Favorite Flora: Rosemary

Rosemary  (Rosmarinus officinalis)– The Herb of Remembrance

Rosemary (Rosmarinus officinalis)– The Herb of Remembrance

By Debra Knapke

What is it about rosemary that is so compelling?  Its deep, woodsy, piney fragrance?  The blue flowers that open in June/July and in December just before Christmas?  Its 8-10’ by 8-10’ shrubby habit in zone 7 and warmer climes?  All of the above?

Before the mid-80’s I only knew it as the slightly piney, grassy herb that was in a jar.  I remember when I first discovered the plant and realized that dried rosemary was a poor substitute for the real thing.  Rosemary vinegar, oil, pesto and butter are a few of the ways that rosemary is added to the food I make.

In the garden, I have tested different areas in an effort to discover the perfect microclimate where rosemary might survive our supposed zone 6 winters.   Most cultivars can survive 10°F temperatures and a few can survive colder winters: ‘Arp’ and ‘Madeline Hill’ are two selections that can take 0°F and live.  For the past two winters much of Central Ohio has experienced zone 7 winters.  Both ‘Arp’ and ‘Barbecue’ came through with flying colors.  The survivors are in full sun, well-drained areas that are out of direct winter winds.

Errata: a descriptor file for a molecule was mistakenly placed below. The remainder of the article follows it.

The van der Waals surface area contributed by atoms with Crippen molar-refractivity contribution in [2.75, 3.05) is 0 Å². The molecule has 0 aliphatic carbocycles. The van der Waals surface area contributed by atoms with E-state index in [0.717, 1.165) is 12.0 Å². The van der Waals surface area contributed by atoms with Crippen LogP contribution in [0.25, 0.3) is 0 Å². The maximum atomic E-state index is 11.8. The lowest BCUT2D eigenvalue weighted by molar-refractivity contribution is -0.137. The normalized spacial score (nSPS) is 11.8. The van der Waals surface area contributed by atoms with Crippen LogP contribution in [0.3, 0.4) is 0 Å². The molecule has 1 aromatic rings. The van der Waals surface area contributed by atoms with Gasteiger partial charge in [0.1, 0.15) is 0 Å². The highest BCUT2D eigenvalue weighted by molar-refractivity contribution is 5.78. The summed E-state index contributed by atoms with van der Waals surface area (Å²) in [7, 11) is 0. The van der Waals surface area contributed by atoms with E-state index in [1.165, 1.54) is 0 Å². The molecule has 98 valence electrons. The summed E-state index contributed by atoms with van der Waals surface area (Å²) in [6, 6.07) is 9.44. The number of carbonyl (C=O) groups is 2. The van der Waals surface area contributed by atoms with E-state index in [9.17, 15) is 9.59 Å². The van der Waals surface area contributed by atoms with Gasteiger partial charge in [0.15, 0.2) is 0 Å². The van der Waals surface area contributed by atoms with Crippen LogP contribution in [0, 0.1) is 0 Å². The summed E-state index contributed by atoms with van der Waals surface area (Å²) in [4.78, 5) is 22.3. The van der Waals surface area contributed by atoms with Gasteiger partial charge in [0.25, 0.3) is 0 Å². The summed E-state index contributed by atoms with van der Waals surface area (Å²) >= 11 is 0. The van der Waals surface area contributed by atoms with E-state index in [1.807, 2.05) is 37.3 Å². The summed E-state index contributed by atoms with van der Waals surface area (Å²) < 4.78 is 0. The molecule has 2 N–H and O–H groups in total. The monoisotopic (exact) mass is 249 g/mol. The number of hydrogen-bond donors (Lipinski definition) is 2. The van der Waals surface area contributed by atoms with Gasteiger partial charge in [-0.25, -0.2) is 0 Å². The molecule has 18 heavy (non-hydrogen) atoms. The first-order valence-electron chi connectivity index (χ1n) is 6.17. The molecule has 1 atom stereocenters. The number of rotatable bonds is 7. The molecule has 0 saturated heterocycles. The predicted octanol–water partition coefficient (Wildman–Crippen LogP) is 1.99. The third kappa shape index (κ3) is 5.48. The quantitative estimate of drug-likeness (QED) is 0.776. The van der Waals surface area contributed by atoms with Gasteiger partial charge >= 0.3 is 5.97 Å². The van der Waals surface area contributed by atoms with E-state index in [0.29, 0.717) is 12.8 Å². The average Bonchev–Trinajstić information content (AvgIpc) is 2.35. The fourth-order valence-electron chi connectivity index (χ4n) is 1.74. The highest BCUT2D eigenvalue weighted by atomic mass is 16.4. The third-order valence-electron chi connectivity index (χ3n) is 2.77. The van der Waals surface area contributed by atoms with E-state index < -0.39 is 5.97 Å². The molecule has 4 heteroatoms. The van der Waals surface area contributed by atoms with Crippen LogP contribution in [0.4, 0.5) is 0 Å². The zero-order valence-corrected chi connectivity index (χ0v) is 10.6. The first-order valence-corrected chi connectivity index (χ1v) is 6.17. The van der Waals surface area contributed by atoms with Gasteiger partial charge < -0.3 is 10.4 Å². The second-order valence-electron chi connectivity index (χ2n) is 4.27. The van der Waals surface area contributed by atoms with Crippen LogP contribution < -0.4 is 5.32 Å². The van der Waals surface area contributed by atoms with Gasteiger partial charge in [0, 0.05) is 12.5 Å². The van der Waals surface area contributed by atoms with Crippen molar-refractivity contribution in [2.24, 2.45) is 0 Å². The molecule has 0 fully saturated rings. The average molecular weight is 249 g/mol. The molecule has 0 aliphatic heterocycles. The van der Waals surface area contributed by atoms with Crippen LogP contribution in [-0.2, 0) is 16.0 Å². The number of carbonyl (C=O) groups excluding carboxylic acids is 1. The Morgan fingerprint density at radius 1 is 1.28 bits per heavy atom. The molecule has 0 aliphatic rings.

Over the Memorial Day weekend I was able to spend a lot of time in the garden.  I weeded, watered, fertilized – with compost tea – and planted.  While planting rosemary I thought about its well-known meaning in light of the weekend and the true Memorial Day of May 31st.  I remembered.  And silently thanked all who have guided me in my garden and my life.

One response to “Favorite Flora: Rosemary

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